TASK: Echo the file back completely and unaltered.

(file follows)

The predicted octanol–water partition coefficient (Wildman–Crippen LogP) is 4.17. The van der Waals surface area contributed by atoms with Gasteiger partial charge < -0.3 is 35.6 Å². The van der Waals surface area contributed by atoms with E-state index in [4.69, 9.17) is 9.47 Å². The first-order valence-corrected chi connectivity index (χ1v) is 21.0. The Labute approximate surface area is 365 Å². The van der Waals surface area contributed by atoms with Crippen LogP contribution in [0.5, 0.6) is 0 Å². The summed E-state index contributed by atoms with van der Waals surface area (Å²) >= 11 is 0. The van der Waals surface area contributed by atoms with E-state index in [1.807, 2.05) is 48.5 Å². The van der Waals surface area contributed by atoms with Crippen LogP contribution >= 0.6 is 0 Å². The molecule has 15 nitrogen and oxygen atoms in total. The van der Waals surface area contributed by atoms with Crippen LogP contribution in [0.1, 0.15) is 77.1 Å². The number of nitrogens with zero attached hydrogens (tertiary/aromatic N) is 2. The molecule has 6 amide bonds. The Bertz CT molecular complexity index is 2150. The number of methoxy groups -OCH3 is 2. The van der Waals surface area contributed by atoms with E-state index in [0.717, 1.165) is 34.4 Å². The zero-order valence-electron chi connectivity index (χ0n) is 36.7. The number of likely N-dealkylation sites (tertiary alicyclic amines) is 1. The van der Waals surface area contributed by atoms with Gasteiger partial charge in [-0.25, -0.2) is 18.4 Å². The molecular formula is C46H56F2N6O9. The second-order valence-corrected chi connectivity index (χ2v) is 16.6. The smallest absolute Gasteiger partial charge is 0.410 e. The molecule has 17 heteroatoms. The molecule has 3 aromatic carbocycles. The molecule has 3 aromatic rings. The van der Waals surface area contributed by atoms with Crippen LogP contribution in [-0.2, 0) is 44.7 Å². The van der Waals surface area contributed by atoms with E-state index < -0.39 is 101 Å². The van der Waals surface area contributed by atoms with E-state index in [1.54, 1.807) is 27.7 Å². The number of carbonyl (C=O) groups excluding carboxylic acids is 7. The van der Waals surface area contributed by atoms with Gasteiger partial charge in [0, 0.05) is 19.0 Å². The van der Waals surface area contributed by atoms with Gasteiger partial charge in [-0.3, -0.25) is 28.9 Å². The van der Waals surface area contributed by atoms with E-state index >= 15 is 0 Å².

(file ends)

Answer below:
The predicted octanol–water partition coefficient (Wildman–Crippen LogP) is 4.17. The van der Waals surface area contributed by atoms with Gasteiger partial charge < -0.3 is 35.6 Å². The van der Waals surface area contributed by atoms with E-state index in [4.69, 9.17) is 9.47 Å². The first-order valence-corrected chi connectivity index (χ1v) is 21.0. The Labute approximate surface area is 365 Å². The van der Waals surface area contributed by atoms with Crippen LogP contribution in [0.5, 0.6) is 0 Å². The summed E-state index contributed by atoms with van der Waals surface area (Å²) >= 11 is 0. The van der Waals surface area contributed by atoms with E-state index in [1.807, 2.05) is 48.5 Å². The van der Waals surface area contributed by atoms with Crippen LogP contribution >= 0.6 is 0 Å². The molecule has 15 nitrogen and oxygen atoms in total. The van der Waals surface area contributed by atoms with Crippen LogP contribution in [0.1, 0.15) is 77.1 Å². The number of nitrogens with zero attached hydrogens (tertiary/aromatic N) is 2. The molecule has 6 amide bonds. The Bertz CT molecular complexity index is 2150. The number of methoxy groups -OCH3 is 2. The van der Waals surface area contributed by atoms with E-state index in [0.717, 1.165) is 34.4 Å². The zero-order valence-electron chi connectivity index (χ0n) is 36.7. The number of likely N-dealkylation sites (tertiary alicyclic amines) is 1. The van der Waals surface area contributed by atoms with Gasteiger partial charge in [-0.25, -0.2) is 18.4 Å². The molecular formula is C46H56F2N6O9. The second-order valence-corrected chi connectivity index (χ2v) is 16.6. The smallest absolute Gasteiger partial charge is 0.410 e. The molecule has 17 heteroatoms. The molecule has 3 aromatic carbocycles. The molecule has 3 aromatic rings. The van der Waals surface area contributed by atoms with Crippen LogP contribution in [-0.2, 0) is 44.7 Å². The van der Waals surface area contributed by atoms with E-state index < -0.39 is 101 Å². The van der Waals surface area contributed by atoms with E-state index in [1.54, 1.807) is 27.7 Å². The number of carbonyl (C=O) groups excluding carboxylic acids is 7. The van der Waals surface area contributed by atoms with Gasteiger partial charge in [0, 0.05) is 19.0 Å². The van der Waals surface area contributed by atoms with Gasteiger partial charge in [-0.3, -0.25) is 28.9 Å². The van der Waals surface area contributed by atoms with E-state index >= 15 is 0 Å².